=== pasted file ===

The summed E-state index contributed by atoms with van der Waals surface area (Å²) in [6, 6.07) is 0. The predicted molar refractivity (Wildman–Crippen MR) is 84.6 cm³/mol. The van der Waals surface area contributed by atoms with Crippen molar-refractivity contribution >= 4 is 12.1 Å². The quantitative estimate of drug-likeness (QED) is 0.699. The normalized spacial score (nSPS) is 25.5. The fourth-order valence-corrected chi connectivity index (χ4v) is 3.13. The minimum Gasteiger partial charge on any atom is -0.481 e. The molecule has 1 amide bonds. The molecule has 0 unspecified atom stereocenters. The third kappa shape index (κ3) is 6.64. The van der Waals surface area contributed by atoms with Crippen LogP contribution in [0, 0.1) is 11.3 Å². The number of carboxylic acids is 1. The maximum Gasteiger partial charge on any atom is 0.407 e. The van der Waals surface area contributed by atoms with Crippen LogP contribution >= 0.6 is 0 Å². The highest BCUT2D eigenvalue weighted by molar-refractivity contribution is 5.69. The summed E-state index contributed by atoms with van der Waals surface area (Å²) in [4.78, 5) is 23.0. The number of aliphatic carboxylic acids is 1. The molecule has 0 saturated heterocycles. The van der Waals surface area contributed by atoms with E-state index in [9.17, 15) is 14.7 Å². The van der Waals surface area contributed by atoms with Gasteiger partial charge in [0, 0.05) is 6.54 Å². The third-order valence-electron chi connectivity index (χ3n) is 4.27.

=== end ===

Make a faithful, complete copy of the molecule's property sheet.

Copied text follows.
The summed E-state index contributed by atoms with van der Waals surface area (Å²) in [6, 6.07) is 0. The predicted molar refractivity (Wildman–Crippen MR) is 84.6 cm³/mol. The van der Waals surface area contributed by atoms with Crippen molar-refractivity contribution >= 4 is 12.1 Å². The quantitative estimate of drug-likeness (QED) is 0.699. The normalized spacial score (nSPS) is 25.5. The fourth-order valence-corrected chi connectivity index (χ4v) is 3.13. The minimum Gasteiger partial charge on any atom is -0.481 e. The molecule has 1 amide bonds. The molecule has 0 unspecified atom stereocenters. The third kappa shape index (κ3) is 6.64. The van der Waals surface area contributed by atoms with Crippen LogP contribution in [0, 0.1) is 11.3 Å². The number of carboxylic acids is 1. The maximum Gasteiger partial charge on any atom is 0.407 e. The van der Waals surface area contributed by atoms with Crippen LogP contribution >= 0.6 is 0 Å². The highest BCUT2D eigenvalue weighted by molar-refractivity contribution is 5.69. The summed E-state index contributed by atoms with van der Waals surface area (Å²) in [4.78, 5) is 23.0. The number of aliphatic carboxylic acids is 1. The molecule has 0 saturated heterocycles. The van der Waals surface area contributed by atoms with E-state index in [9.17, 15) is 14.7 Å². The van der Waals surface area contributed by atoms with Gasteiger partial charge in [0, 0.05) is 6.54 Å². The third-order valence-electron chi connectivity index (χ3n) is 4.27.